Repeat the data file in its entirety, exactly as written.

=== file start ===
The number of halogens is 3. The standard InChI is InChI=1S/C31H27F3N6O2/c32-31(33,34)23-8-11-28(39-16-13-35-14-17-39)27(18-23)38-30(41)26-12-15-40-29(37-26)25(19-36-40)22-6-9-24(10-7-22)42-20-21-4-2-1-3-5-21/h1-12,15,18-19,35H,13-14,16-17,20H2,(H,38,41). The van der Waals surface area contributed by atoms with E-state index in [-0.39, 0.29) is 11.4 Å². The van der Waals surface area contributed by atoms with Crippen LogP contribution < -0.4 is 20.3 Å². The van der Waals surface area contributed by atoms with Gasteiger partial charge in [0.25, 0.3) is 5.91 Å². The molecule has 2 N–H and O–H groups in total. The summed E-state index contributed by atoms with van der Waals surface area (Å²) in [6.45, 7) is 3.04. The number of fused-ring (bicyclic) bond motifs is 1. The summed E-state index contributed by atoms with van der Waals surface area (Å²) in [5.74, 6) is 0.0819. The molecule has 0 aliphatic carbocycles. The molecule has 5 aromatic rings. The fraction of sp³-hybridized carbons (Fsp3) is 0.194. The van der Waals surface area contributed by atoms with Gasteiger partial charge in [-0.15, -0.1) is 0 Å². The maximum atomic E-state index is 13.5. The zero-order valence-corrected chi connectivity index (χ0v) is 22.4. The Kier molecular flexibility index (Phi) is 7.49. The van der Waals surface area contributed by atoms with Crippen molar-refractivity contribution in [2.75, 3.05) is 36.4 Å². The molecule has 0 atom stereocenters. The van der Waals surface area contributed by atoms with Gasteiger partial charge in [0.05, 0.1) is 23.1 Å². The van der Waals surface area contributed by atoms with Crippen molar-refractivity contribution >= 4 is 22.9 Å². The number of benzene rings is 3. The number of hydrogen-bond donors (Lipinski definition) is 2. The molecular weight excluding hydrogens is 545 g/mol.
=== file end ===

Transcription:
The number of halogens is 3. The standard InChI is InChI=1S/C31H27F3N6O2/c32-31(33,34)23-8-11-28(39-16-13-35-14-17-39)27(18-23)38-30(41)26-12-15-40-29(37-26)25(19-36-40)22-6-9-24(10-7-22)42-20-21-4-2-1-3-5-21/h1-12,15,18-19,35H,13-14,16-17,20H2,(H,38,41). The van der Waals surface area contributed by atoms with E-state index in [-0.39, 0.29) is 11.4 Å². The van der Waals surface area contributed by atoms with Crippen LogP contribution < -0.4 is 20.3 Å². The van der Waals surface area contributed by atoms with Gasteiger partial charge in [0.25, 0.3) is 5.91 Å². The molecule has 2 N–H and O–H groups in total. The summed E-state index contributed by atoms with van der Waals surface area (Å²) in [6.45, 7) is 3.04. The number of fused-ring (bicyclic) bond motifs is 1. The summed E-state index contributed by atoms with van der Waals surface area (Å²) in [5.74, 6) is 0.0819. The molecule has 0 aliphatic carbocycles. The molecule has 5 aromatic rings. The fraction of sp³-hybridized carbons (Fsp3) is 0.194. The van der Waals surface area contributed by atoms with Gasteiger partial charge in [-0.15, -0.1) is 0 Å². The maximum atomic E-state index is 13.5. The zero-order valence-corrected chi connectivity index (χ0v) is 22.4. The Kier molecular flexibility index (Phi) is 7.49. The van der Waals surface area contributed by atoms with Crippen molar-refractivity contribution in [2.75, 3.05) is 36.4 Å². The molecule has 0 atom stereocenters. The van der Waals surface area contributed by atoms with Gasteiger partial charge in [0.05, 0.1) is 23.1 Å². The van der Waals surface area contributed by atoms with Crippen molar-refractivity contribution >= 4 is 22.9 Å². The number of benzene rings is 3. The number of hydrogen-bond donors (Lipinski definition) is 2. The molecular weight excluding hydrogens is 545 g/mol.